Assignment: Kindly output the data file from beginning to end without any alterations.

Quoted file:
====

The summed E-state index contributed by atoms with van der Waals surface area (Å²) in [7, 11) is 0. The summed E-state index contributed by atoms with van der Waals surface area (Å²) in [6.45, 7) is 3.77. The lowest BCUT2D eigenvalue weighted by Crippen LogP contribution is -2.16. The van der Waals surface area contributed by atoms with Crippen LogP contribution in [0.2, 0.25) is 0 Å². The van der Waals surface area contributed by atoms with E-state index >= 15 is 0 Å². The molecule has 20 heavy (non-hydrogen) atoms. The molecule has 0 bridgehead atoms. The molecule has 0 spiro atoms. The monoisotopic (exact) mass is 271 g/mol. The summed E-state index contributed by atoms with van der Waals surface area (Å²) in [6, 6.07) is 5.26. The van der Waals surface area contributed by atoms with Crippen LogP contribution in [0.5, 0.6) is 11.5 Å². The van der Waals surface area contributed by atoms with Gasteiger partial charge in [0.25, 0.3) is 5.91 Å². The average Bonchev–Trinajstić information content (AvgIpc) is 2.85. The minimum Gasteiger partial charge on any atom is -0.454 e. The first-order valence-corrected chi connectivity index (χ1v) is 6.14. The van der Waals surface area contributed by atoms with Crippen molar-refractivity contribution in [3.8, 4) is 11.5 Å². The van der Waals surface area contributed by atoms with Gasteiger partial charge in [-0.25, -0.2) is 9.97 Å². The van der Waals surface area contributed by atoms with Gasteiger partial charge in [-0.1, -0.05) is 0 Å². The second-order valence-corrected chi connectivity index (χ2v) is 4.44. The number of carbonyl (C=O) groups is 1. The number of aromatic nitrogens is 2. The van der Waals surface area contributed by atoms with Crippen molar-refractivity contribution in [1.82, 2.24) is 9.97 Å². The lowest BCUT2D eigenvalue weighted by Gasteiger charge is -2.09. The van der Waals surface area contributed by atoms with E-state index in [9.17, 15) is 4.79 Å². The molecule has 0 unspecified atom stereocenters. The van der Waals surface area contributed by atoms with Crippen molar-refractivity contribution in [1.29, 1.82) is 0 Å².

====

The summed E-state index contributed by atoms with van der Waals surface area (Å²) in [7, 11) is 0. The summed E-state index contributed by atoms with van der Waals surface area (Å²) in [6.45, 7) is 3.77. The lowest BCUT2D eigenvalue weighted by Crippen LogP contribution is -2.16. The van der Waals surface area contributed by atoms with Crippen LogP contribution in [0.2, 0.25) is 0 Å². The van der Waals surface area contributed by atoms with E-state index >= 15 is 0 Å². The molecule has 20 heavy (non-hydrogen) atoms. The molecule has 0 bridgehead atoms. The molecule has 0 spiro atoms. The monoisotopic (exact) mass is 271 g/mol. The summed E-state index contributed by atoms with van der Waals surface area (Å²) in [6, 6.07) is 5.26. The van der Waals surface area contributed by atoms with Crippen LogP contribution in [0.5, 0.6) is 11.5 Å². The van der Waals surface area contributed by atoms with Gasteiger partial charge in [0.25, 0.3) is 5.91 Å². The average Bonchev–Trinajstić information content (AvgIpc) is 2.85. The minimum Gasteiger partial charge on any atom is -0.454 e. The first-order valence-corrected chi connectivity index (χ1v) is 6.14. The van der Waals surface area contributed by atoms with Crippen molar-refractivity contribution in [3.8, 4) is 11.5 Å². The van der Waals surface area contributed by atoms with Gasteiger partial charge in [-0.25, -0.2) is 9.97 Å². The van der Waals surface area contributed by atoms with Gasteiger partial charge in [-0.1, -0.05) is 0 Å². The second-order valence-corrected chi connectivity index (χ2v) is 4.44. The number of carbonyl (C=O) groups is 1. The number of aromatic nitrogens is 2. The van der Waals surface area contributed by atoms with Crippen molar-refractivity contribution in [1.82, 2.24) is 9.97 Å². The lowest BCUT2D eigenvalue weighted by Gasteiger charge is -2.09. The van der Waals surface area contributed by atoms with E-state index in [9.17, 15) is 4.79 Å². The molecule has 0 unspecified atom stereocenters. The van der Waals surface area contributed by atoms with Crippen molar-refractivity contribution in [1.29, 1.82) is 0 Å².